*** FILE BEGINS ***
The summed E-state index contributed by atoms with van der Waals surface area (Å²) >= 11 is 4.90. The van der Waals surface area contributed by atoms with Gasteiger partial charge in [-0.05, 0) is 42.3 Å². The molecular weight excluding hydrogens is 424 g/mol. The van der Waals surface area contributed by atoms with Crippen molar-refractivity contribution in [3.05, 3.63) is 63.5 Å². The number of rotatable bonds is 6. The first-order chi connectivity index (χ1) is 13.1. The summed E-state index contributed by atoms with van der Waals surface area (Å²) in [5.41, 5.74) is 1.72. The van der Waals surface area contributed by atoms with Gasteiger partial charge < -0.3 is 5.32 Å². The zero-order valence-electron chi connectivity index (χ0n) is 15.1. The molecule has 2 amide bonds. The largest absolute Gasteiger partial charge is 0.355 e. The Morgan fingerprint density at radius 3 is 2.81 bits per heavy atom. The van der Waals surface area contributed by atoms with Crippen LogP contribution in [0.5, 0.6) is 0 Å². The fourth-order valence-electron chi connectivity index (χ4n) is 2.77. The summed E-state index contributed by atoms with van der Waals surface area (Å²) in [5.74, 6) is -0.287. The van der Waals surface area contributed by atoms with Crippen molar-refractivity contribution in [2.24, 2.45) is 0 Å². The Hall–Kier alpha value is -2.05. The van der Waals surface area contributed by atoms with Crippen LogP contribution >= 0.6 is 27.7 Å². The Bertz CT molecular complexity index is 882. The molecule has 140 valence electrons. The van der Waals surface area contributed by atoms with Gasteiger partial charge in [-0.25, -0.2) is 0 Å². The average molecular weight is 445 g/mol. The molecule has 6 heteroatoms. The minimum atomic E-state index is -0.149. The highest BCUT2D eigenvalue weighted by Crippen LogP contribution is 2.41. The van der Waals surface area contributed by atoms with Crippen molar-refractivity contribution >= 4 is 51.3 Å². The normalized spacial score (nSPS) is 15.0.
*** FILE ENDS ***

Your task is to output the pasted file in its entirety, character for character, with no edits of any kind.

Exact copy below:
The summed E-state index contributed by atoms with van der Waals surface area (Å²) >= 11 is 4.90. The van der Waals surface area contributed by atoms with Gasteiger partial charge in [-0.05, 0) is 42.3 Å². The molecular weight excluding hydrogens is 424 g/mol. The van der Waals surface area contributed by atoms with Crippen molar-refractivity contribution in [3.05, 3.63) is 63.5 Å². The number of rotatable bonds is 6. The first-order chi connectivity index (χ1) is 13.1. The summed E-state index contributed by atoms with van der Waals surface area (Å²) in [5.41, 5.74) is 1.72. The van der Waals surface area contributed by atoms with Gasteiger partial charge < -0.3 is 5.32 Å². The zero-order valence-electron chi connectivity index (χ0n) is 15.1. The molecule has 2 amide bonds. The largest absolute Gasteiger partial charge is 0.355 e. The Morgan fingerprint density at radius 3 is 2.81 bits per heavy atom. The van der Waals surface area contributed by atoms with Crippen LogP contribution in [0.5, 0.6) is 0 Å². The fourth-order valence-electron chi connectivity index (χ4n) is 2.77. The summed E-state index contributed by atoms with van der Waals surface area (Å²) in [5.74, 6) is -0.287. The van der Waals surface area contributed by atoms with Crippen molar-refractivity contribution in [2.24, 2.45) is 0 Å². The Hall–Kier alpha value is -2.05. The van der Waals surface area contributed by atoms with Crippen LogP contribution >= 0.6 is 27.7 Å². The Bertz CT molecular complexity index is 882. The molecule has 140 valence electrons. The van der Waals surface area contributed by atoms with Gasteiger partial charge in [-0.25, -0.2) is 0 Å². The average molecular weight is 445 g/mol. The molecule has 6 heteroatoms. The minimum atomic E-state index is -0.149. The highest BCUT2D eigenvalue weighted by Crippen LogP contribution is 2.41. The van der Waals surface area contributed by atoms with Crippen molar-refractivity contribution >= 4 is 51.3 Å². The normalized spacial score (nSPS) is 15.0.